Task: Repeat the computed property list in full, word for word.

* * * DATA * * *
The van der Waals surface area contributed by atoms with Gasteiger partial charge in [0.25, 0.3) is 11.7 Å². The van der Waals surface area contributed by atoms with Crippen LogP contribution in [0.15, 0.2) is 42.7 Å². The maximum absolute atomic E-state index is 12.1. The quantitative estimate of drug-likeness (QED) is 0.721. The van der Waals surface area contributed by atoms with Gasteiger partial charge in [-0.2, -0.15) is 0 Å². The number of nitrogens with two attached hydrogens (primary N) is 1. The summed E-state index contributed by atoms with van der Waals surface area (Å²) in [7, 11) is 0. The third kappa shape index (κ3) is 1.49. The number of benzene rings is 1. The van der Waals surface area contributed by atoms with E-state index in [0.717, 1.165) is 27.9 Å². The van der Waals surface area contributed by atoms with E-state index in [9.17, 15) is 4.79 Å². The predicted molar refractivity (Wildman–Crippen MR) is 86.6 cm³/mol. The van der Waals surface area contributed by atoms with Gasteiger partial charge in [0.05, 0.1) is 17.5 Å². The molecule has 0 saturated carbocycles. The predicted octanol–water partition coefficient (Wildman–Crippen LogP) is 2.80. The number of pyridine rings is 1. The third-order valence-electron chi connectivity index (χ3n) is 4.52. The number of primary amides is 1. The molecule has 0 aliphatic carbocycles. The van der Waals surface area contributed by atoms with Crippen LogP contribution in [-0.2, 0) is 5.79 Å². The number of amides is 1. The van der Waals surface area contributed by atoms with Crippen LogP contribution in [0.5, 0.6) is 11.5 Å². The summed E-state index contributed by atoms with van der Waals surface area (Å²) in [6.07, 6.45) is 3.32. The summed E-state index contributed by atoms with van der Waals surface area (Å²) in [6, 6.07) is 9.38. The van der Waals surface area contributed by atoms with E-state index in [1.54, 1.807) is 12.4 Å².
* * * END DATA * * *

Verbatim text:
The van der Waals surface area contributed by atoms with Gasteiger partial charge in [0.25, 0.3) is 11.7 Å². The van der Waals surface area contributed by atoms with Crippen LogP contribution in [0.15, 0.2) is 42.7 Å². The maximum absolute atomic E-state index is 12.1. The quantitative estimate of drug-likeness (QED) is 0.721. The van der Waals surface area contributed by atoms with Gasteiger partial charge in [-0.2, -0.15) is 0 Å². The number of nitrogens with two attached hydrogens (primary N) is 1. The summed E-state index contributed by atoms with van der Waals surface area (Å²) in [7, 11) is 0. The third kappa shape index (κ3) is 1.49. The number of benzene rings is 1. The van der Waals surface area contributed by atoms with E-state index in [0.717, 1.165) is 27.9 Å². The van der Waals surface area contributed by atoms with E-state index in [9.17, 15) is 4.79 Å². The predicted molar refractivity (Wildman–Crippen MR) is 86.6 cm³/mol. The van der Waals surface area contributed by atoms with Gasteiger partial charge in [0.05, 0.1) is 17.5 Å². The molecule has 0 saturated carbocycles. The predicted octanol–water partition coefficient (Wildman–Crippen LogP) is 2.80. The number of pyridine rings is 1. The third-order valence-electron chi connectivity index (χ3n) is 4.52. The number of primary amides is 1. The molecule has 0 aliphatic carbocycles. The van der Waals surface area contributed by atoms with Crippen LogP contribution in [-0.2, 0) is 5.79 Å². The number of amides is 1. The van der Waals surface area contributed by atoms with Crippen LogP contribution in [0.5, 0.6) is 11.5 Å². The summed E-state index contributed by atoms with van der Waals surface area (Å²) in [6.07, 6.45) is 3.32. The summed E-state index contributed by atoms with van der Waals surface area (Å²) in [6, 6.07) is 9.38. The van der Waals surface area contributed by atoms with E-state index in [1.54, 1.807) is 12.4 Å².